Businessman Graham Wylie heads out on acquisition trail

Speedflex owner Graham Wylie is aiming to grow the brand into an internationally-renowned fitness concept, using Newcastle as the prototype

Graham Wylie outside the Speedflex offices in Newcastle
Graham Wylie outside the Speedflex offices in Newcastle

Businessman Graham Wylie is on the acquisition trail as he seeks to rapidly expand his North East fitness firm Speedflex.

The Newcastle-headquartered company was first launched two years ago by the Sage founder when he bought the European rights to the revolutionary Speedflex machines.

Those interested in creating Speedflex centres could buy a license for their particular territory, buy the highly-specialised machines and receive training, with Speedflex taking a monthly fee. Five centres are now up and running – in Leeds, London, Dubai, Dallas and Newcastle.

But Mr Wylie has big ambitions to grow the firm into a national and international brand.

He had originally sold the Newcastle centre as a franchise, but has now bought it back, using it as the firm’s base from which to grow the name while utilising it as a prototype for all other centres.

Since taking it back he has invested a further £250,000 into the Jesmond centre, expanding its services so that it now boasts two fitness studios, a third studio used to train staff from other centres, an assessment area and sleek new changing and reception areas. Two fully-qualified physiotherapists are also now employed at the centre, one of whom joined this month.

 

Looking ahead, he wants to grow the brand as swiftly as possible, prompting to look at acquiring existing gyms that can be transformed into Speedflex centres, with an initial focus on the UK.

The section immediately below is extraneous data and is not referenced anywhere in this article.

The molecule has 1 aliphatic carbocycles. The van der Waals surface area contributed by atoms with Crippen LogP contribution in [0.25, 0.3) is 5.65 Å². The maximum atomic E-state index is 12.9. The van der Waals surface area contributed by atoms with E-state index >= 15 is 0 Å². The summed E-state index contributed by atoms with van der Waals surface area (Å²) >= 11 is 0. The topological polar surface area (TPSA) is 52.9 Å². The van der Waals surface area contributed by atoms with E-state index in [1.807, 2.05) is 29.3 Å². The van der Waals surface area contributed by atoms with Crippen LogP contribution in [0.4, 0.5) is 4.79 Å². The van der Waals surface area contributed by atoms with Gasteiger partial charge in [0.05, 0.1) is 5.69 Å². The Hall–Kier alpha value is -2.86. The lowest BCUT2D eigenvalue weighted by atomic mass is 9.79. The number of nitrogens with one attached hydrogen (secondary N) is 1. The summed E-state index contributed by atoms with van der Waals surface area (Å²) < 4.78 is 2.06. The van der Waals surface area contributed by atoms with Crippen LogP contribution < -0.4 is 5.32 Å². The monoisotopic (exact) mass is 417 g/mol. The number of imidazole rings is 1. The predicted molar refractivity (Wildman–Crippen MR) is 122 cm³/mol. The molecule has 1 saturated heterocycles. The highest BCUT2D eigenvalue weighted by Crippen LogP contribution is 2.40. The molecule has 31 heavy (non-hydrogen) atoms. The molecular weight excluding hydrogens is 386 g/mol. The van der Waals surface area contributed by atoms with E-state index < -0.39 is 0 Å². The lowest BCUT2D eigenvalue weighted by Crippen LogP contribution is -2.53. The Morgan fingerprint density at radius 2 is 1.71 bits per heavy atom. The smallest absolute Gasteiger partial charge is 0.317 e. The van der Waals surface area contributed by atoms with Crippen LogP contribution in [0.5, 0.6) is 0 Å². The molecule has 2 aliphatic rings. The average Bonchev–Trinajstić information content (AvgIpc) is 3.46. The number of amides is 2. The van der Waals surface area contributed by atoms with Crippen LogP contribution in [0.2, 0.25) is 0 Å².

Three centres are poised to open soon, in Edinburgh, West Byfleet and York, and more will follow soon after.

Mr Wylie said: “It’s a long process building a centre, going from finding a location, getting architects involved, applying for planning permission to getting it built. That’s why I’m looking at buying existing gyms.

“I have people out looking at various options. I don’t have a specific number in mind – so long as they are in the right location and at a reasonable price we’ll get them.

“I want to grow the brand from Newcastle, but had no control over the Newcastle centre, so I bought it back, it was as simple as that. Newcastle is my guinea pig for all of the marketing, it’s the prototype. Right now I’m building the first 10 centres and making them work so I can sell the next 40.

Stephen Miller and Alan Shearer using the Speedflex system
Stephen Miller and Alan Shearer using the Speedflex system
 

“I’m focussing on the UK for now but want to build this brand into a national, European and eventually a global brand because this is a concept I really believe in.”

The revolutionary fitness machines used in each 45-minute group training session were initially pioneered to help brain trauma and stroke patients in their rehabilitation.

Invented by a team at a hospital in North Carolina, America, the Speedflex machines work through a “free motion board”, which returns force put in by the person exercising on it, meaning anyone can use them regardless of age or ability.

The machines can burn between 800 and 1,500 calories in a session without causing muscle or joint soreness.

Success stories have flourished from the Tyneside centre, where paralympian and cerebral palsy sufferer Stephen Miller used the machine as part of his rehabilitation and took his first steps in years after a hip operation, and regular clients reported losing as much as five stone in weight in 10 months.

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